Review: Biofeedback Seems Effective for Pediatric Migraine

Share this content:
Review: Biofeedback Seems Effective for Pediatric Migraine
Review: Biofeedback Seems Effective for Pediatric Migraine

WEDNESDAY, July 27, 2016 (HealthDay News) -- For pediatric patients with migraine, biofeedback seems to be an effective intervention, according to a review published online July 26 in Pediatrics.

Anker Stubberud, from the NTNU Norwegian University of Science and Technology in Trondheim, and colleagues examined the pooled evidence for the effectiveness of biofeedback for childhood migraine. Data were included from five prospective, randomized controlled trials of biofeedback with a total of 137 participants.

The researchers found that, compared with a waiting-list control, biofeedback reduced the frequency of migraine (mean difference, −1.97), duration of attack (mean difference, −3.94), and headache intensity (mean difference, −1.77) (all P < 0.00001). When combined with other behavioral treatment, biofeedback demonstrated no adjuvant effect; there was also no significant advantage for biofeedback over active treatment. Forty percent of bias judgments were considered to be low risk.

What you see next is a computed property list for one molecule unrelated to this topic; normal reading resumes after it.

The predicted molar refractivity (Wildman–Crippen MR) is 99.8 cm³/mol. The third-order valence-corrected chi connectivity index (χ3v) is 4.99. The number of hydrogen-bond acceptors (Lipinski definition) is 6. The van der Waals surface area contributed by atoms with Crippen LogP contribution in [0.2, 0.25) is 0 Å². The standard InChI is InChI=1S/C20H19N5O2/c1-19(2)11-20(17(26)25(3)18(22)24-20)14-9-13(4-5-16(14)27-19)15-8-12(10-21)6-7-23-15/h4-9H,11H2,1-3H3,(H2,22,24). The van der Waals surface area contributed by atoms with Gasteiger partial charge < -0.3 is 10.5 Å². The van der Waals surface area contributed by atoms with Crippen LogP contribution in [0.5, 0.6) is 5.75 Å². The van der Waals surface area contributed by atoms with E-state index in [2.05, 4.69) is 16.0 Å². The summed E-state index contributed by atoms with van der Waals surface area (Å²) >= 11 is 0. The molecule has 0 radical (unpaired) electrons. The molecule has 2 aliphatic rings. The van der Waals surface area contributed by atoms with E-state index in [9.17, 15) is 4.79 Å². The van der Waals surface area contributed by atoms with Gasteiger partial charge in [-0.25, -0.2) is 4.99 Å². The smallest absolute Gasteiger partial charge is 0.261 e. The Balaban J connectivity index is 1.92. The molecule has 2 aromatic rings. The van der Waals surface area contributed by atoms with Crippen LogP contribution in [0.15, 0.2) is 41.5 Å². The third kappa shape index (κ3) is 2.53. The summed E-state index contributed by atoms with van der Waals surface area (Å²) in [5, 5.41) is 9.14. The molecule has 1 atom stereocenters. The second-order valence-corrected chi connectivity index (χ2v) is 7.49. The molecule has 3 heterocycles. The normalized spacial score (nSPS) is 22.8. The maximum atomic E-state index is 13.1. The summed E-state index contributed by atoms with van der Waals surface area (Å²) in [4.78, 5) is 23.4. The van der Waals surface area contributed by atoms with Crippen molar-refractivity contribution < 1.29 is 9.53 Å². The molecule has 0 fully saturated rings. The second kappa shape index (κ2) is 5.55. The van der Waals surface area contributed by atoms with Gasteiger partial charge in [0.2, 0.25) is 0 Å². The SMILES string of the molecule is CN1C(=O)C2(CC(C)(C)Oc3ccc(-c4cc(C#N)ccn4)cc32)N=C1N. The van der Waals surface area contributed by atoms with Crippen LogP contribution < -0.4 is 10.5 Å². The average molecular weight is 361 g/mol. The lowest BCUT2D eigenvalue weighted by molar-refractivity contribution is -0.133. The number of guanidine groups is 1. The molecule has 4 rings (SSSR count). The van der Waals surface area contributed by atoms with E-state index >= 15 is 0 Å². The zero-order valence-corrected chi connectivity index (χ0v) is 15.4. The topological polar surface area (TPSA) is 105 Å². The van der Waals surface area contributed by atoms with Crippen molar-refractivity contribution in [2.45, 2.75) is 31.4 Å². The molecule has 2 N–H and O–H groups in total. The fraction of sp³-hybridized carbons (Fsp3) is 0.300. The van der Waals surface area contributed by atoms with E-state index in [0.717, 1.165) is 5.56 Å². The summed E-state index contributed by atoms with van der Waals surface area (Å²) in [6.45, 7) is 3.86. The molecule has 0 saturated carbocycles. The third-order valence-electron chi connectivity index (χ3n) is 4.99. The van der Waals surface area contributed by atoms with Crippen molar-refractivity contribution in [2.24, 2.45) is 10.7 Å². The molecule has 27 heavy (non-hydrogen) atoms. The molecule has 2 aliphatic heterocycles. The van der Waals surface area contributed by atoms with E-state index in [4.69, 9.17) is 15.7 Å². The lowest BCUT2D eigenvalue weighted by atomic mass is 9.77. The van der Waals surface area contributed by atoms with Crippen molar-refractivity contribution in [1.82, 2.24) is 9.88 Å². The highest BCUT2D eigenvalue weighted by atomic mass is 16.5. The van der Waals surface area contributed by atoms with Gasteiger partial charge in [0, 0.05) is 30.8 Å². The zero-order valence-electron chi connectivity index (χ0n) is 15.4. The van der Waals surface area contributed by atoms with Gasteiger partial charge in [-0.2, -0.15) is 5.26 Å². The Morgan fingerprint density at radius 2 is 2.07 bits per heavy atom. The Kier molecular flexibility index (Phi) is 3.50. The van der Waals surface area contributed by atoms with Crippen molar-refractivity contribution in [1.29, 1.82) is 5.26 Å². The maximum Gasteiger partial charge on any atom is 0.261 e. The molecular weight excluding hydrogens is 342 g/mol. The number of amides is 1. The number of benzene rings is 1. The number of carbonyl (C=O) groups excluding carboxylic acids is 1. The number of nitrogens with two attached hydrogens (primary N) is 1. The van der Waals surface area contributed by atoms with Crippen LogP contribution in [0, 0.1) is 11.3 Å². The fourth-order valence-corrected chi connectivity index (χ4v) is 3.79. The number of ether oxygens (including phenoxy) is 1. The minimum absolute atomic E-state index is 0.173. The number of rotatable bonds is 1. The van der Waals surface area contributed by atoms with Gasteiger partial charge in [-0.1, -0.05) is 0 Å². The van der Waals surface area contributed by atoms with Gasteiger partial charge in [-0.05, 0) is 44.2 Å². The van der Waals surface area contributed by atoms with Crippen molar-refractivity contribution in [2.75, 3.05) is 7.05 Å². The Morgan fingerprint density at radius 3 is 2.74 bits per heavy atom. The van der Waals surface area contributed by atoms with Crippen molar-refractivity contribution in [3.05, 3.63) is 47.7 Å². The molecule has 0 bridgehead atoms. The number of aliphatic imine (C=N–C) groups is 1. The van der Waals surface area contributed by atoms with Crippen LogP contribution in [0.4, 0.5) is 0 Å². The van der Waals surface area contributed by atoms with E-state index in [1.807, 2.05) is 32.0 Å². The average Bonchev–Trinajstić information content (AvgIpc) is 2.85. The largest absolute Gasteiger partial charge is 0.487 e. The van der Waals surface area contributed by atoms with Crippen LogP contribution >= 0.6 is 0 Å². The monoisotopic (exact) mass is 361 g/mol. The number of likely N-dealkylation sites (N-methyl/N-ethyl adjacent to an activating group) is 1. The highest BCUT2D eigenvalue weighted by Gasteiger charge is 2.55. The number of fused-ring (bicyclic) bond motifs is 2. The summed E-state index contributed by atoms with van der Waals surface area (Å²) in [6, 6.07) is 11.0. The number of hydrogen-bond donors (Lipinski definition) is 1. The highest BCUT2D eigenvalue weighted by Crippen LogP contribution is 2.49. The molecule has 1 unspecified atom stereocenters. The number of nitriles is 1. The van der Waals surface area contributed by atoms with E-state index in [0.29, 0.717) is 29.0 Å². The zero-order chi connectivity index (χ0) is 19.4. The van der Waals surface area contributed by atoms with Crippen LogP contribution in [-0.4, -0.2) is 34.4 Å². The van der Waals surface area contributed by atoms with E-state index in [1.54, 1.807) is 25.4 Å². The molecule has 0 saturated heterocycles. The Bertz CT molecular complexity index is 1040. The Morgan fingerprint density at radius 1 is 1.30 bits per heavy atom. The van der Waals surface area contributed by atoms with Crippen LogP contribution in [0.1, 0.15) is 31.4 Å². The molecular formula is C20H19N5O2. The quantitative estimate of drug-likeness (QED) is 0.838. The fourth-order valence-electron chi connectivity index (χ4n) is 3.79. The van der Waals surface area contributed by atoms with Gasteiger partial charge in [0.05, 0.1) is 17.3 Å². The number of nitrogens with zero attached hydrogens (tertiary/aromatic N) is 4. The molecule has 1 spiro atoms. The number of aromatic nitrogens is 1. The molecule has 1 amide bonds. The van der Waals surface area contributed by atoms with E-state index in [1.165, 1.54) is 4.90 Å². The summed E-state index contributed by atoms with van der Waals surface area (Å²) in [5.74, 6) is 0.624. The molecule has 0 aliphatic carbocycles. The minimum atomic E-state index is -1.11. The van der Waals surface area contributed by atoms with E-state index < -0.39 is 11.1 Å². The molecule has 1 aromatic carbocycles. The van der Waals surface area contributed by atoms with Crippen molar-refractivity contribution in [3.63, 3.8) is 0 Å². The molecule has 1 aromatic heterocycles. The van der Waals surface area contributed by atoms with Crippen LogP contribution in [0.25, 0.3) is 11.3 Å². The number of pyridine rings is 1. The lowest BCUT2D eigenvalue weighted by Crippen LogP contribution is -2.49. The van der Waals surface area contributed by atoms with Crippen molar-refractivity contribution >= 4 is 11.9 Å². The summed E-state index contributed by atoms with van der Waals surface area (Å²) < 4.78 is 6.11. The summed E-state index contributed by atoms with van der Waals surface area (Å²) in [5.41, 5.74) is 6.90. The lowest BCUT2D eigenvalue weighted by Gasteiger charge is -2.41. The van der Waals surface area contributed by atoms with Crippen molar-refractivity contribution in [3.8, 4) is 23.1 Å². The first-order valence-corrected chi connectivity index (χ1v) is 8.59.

"Biofeedback seems to be an effective intervention for pediatric migraine, but in light of the limitations, further investigation is needed to increase our confidence in the estimate," the authors write.

Full Text (subscription or payment may be required)

Share this content:

is free, fast, and customized just for you!

Already a member?

Sign In Now »

Drug Lookup

Browse drugs by: BrandGenericDisease

Trending Activities

All Professions



Sign up for myCME e-newsletters


More in Home

Factors ID'd to Predict Fatty Liver in Obese Teens

Factors ID'd to Predict Fatty Liver in Obese ...

African-American obese teens more susceptible to fatty liver effects on glucose metabolism

Patients Prefer Doctors Who Engage in Face-to-Face Visits

Patients Prefer Doctors Who Engage in Face-to-Face Visits

Patients perceive F2F physicians as more compassionate and better communicators

Flexible Sigmoidoscopy Cuts CRC Incidence, Mortality in Men

Flexible Sigmoidoscopy Cuts CRC Incidence, Mortality in Men

Absolute risks for colorectal cancer, CRC death not reduced for screening group vs. controls in women

is free, fast, and customized just for you!

Already a member?

Sign In Now »